Agreed. They can be found dumped in all sorts of places. Creeks, bushland, blatantly left outside houses; even blocking the storm-water tunnels under Manuka. The mind boggles on the effort to get them into that last place.

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10
JC 12:54 pm
16 Feb 17
#

Best belly laugh I have had in a while. Thanks

FYI you are not paying a brass razoo to use the trolley. You are making a deposit that says you will return it to a collection point at which point you will get your money back. Oh and if you are the first trolley everyone I’ve ever seen either has an old trolley chained to the front of the pay or they have a chain connected to the bay to connect to to get your money back.

As for buying $5 worth of tokens clearly you don’t understand the system. You use a coin or you buy one that you attach to your key ring and use again and again.

Kind of bad that the government has to legislate this kind of thing but you can thank the drop kicks who think it is their right to push their shopping home in a trolley. And I’ve seen them come from all walks of life. Druggies, students, oldies you name it. This at least gives them some incentive to either return the trolleys or a fiscal penalty for doing the wrong thing.

And of course nothing new what so ever. Aldi has been doing it for as long as I remember and Coles and Woolies in certain areas for years too.

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11
Ghettosmurf87 1:01 pm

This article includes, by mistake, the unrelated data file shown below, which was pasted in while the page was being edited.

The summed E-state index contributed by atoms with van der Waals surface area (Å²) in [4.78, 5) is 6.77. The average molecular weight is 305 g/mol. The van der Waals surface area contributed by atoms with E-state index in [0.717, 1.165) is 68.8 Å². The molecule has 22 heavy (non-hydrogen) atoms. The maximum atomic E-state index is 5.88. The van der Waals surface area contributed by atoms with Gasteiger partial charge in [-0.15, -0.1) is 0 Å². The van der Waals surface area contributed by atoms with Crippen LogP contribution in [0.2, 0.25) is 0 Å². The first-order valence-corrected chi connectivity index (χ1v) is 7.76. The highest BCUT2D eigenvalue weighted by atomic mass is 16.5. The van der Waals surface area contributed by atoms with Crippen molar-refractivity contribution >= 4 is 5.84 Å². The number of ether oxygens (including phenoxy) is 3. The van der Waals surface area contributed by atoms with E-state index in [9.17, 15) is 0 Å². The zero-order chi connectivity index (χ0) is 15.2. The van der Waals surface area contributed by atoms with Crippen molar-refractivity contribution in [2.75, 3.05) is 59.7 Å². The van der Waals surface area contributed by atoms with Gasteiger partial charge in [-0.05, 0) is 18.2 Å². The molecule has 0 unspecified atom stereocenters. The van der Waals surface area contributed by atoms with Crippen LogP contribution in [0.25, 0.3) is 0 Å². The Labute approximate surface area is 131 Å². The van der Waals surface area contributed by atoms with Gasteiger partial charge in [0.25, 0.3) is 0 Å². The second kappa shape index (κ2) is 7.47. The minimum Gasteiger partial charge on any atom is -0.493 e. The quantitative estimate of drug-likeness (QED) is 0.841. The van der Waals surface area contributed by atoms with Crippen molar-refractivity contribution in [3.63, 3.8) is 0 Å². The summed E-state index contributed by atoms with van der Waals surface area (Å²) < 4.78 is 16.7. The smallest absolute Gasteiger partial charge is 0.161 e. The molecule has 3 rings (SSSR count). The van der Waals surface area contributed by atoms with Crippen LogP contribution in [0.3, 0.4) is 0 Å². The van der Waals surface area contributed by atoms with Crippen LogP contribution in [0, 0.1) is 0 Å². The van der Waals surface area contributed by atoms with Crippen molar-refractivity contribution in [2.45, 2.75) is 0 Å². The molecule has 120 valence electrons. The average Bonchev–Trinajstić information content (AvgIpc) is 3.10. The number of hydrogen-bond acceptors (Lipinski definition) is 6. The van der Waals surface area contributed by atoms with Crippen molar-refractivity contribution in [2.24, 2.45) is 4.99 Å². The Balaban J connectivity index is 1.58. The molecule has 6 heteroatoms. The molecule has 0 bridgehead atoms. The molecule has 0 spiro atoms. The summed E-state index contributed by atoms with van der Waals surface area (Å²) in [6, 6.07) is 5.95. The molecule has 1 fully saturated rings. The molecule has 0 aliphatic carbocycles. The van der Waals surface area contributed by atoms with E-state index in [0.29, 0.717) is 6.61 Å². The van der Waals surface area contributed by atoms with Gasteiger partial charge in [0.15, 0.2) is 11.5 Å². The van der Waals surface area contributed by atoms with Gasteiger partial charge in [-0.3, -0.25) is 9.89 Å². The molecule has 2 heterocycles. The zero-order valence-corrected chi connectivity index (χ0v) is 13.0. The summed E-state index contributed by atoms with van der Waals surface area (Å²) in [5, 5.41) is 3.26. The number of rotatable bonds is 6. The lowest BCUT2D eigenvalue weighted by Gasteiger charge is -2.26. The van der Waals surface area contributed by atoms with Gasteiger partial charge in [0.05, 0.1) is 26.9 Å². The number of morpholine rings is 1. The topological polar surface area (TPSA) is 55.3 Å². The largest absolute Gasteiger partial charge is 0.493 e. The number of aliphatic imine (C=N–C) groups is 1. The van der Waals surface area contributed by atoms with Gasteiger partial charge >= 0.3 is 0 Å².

16 Feb 17
#

Serina Huang said :

The really difficult bit, when juggling kids, is getting the trolley back so that you can get your coins returned. Most trolley collection are a long way from the car, so you have to go out to the car with kids in tow, but your groceries away, then put the kids back in the trolley (or make them walk) and return the trolley. These days I opt for small shops using a bag, and yes that is a challenge with two kids but easier than using a trolley.

So what did you previously do with your trolley when you were done with it? Leave it lying around in the middle of the carpark for someone else to navigate around and return to the trolley bay in the carpark? Most trolley bays are no more than 50-100m from any park at shopping centres.

Why do we as a society always expect that we should receive things for free? Especially when we do nothing to justify this convenience previously offered by stores, but instead make their lives harder for them in return by leaving trolleys all over the place, tossing our rubbish, berating checkout staff when they did pack your bags for you, etc

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12
Serina Huang 3:41 pm
16 Feb 17
#

100m or longer is a long way to go when you have little people who are tired and cranky and want to go home. Many shopping centres are not really designed with young families in mind, even though often (but not always) it the mother who does the shopping. I can see why online shopping has become so popular.